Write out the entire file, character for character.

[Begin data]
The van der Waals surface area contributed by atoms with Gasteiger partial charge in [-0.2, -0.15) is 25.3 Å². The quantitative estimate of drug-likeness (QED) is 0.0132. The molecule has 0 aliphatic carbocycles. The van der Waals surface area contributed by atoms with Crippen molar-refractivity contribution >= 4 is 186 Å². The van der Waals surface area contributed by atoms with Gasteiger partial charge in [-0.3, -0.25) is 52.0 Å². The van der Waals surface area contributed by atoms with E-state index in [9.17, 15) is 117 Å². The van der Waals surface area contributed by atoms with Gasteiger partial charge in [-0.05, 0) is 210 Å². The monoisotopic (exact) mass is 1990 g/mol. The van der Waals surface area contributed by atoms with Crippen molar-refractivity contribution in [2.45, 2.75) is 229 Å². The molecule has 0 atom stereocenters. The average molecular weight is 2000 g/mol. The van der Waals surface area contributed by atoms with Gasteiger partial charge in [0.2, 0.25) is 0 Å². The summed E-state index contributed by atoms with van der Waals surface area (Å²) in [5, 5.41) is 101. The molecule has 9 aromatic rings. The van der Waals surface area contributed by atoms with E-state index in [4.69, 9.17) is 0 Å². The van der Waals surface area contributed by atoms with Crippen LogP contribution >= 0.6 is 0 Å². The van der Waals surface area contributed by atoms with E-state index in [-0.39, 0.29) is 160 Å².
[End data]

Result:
The van der Waals surface area contributed by atoms with Gasteiger partial charge in [-0.2, -0.15) is 25.3 Å². The quantitative estimate of drug-likeness (QED) is 0.0132. The molecule has 0 aliphatic carbocycles. The van der Waals surface area contributed by atoms with Crippen molar-refractivity contribution >= 4 is 186 Å². The van der Waals surface area contributed by atoms with Gasteiger partial charge in [-0.3, -0.25) is 52.0 Å². The van der Waals surface area contributed by atoms with E-state index in [9.17, 15) is 117 Å². The van der Waals surface area contributed by atoms with Gasteiger partial charge in [-0.05, 0) is 210 Å². The monoisotopic (exact) mass is 1990 g/mol. The van der Waals surface area contributed by atoms with Crippen molar-refractivity contribution in [2.45, 2.75) is 229 Å². The molecule has 0 atom stereocenters. The average molecular weight is 2000 g/mol. The van der Waals surface area contributed by atoms with Gasteiger partial charge in [0.2, 0.25) is 0 Å². The summed E-state index contributed by atoms with van der Waals surface area (Å²) in [5, 5.41) is 101. The molecule has 9 aromatic rings. The van der Waals surface area contributed by atoms with E-state index in [4.69, 9.17) is 0 Å². The van der Waals surface area contributed by atoms with Crippen LogP contribution >= 0.6 is 0 Å². The van der Waals surface area contributed by atoms with E-state index in [-0.39, 0.29) is 160 Å².